4. Marlen Zmorka (Ukraine) +37"
  5. Andzs Flaksis (Latvia) +39"
  6. Alexis Guérin (France) +40"
  7. Alexis Gougeard (France) +41"
  8. Bekir Baki Akirsan (Turkey) +44"
  9. Maximilian Schachmann (Germany) +47"
  10. Rasmus Sterobo (Denmark) +49"
Sunday's road race was a brutal affair with a whole host of DNFs and some electric racing filled with attacking. The race started franticly with a whole host of attacks and crashes taking out some riders early in the race. Italy and France both fielded deep teams and were the early pace makers but when the race began to heat up, Italy was on the short end of the stick with just Alberto Bettiol and Davide Villella in the finale.

On the final lap, Alexander Foliforov (Russia) attacked and Sean De Bie (Belgium) was quick to be on his wheel and they were joined by Petr Vakoc (Etixx-iHNed/Czech Republic), Toms Skujins (Latvia), Julian Alaphilippe and Olivier Le Gac (France), Maximilian Kuen and Lukas Pöstlberger (Austria) and Bettiol.

De Bie takes the sprint with ease (Photo: Cristian Torri)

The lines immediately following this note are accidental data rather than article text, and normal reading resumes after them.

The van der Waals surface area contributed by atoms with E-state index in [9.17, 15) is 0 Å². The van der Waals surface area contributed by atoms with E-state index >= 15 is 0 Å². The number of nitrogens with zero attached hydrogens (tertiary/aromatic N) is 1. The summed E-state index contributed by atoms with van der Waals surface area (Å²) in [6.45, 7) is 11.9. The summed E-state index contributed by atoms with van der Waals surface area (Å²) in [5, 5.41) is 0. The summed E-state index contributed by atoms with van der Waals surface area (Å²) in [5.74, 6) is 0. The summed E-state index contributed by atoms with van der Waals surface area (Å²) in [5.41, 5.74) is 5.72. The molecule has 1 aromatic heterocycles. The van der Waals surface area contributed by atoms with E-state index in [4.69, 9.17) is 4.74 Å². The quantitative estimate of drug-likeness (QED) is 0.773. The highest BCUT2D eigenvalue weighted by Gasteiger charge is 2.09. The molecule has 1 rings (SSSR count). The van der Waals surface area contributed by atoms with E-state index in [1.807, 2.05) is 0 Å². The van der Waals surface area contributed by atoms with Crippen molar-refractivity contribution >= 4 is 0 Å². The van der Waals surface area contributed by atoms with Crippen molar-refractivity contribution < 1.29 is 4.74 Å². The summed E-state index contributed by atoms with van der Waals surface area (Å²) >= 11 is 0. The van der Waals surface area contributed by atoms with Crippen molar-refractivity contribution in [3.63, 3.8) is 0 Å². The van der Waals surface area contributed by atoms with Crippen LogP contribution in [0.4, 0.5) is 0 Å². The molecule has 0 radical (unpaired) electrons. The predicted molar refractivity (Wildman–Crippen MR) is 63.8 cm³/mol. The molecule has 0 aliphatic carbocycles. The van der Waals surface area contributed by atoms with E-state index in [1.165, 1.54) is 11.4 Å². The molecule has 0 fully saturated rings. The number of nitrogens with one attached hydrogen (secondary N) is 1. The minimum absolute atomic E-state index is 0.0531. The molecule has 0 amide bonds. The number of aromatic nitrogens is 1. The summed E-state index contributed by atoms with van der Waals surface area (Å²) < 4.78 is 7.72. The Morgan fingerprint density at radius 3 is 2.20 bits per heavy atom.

Coming into the finish, both Austrians were distanced as the sprint was becoming inevitable. It was De Bie who was able to easily take the sprint over Vakoc and Skujins and take his first UCI win of the season. De Bie, who just came off a Italian training camp and the Czech Cycling Tour, is going very well and will be looking for a result in the U23 World Championships in Florence, where he will be one of the protected riders. Vakoc has been on fire as of late by winning the Vuelta a Madrid overall, a stage win at the Czech Cycling Tour plus a stage win and now with a podium at the U23 Euros. One of the sensations of the season. Skujins, one of this site's favorite riders, continues a strong season with 3rd and will be one to watch in l'Avenir and at Worlds. Julian Alaphilippe finished 4th and has been another very consistent rider over the whole year while Alexander Foliforov, who finished 5th overall in Valle d'Aosta, showed off his good form with 5th.

Two placings to look at are 10th and 11th in Davide Villella and Luka Pibernik. Villella, known for his Valle d'Aosta overall win two weekends ago, beat out Pibernik, the elite champion of Slovenia, for 10th in the chasing group sprint and could be two to watch come time for Worlds in Florence. 
  1. Sean De Bie (Belgium)
  2. Petr Vakoc (Czech Republic)
  3. Toms Skujins (Latvia)
  4. Julian Alaphilippe (France)
  5. Alexander Foliforov (Russia)
  6. Olivier Le Gac (France) +5"
  7. Alberto Bettiol (Italy) +7"
  8. Maximilian Kuen (Austria) +17"
  9. Lukas Pöstlberger (Austra) +31"
  10. Davide Villella (Italy) +1'03"

Monday, July 15, 2013

Valle d'Aosta wrap-up: Villella wins stage 4 and overall; Sütterlin takes final stage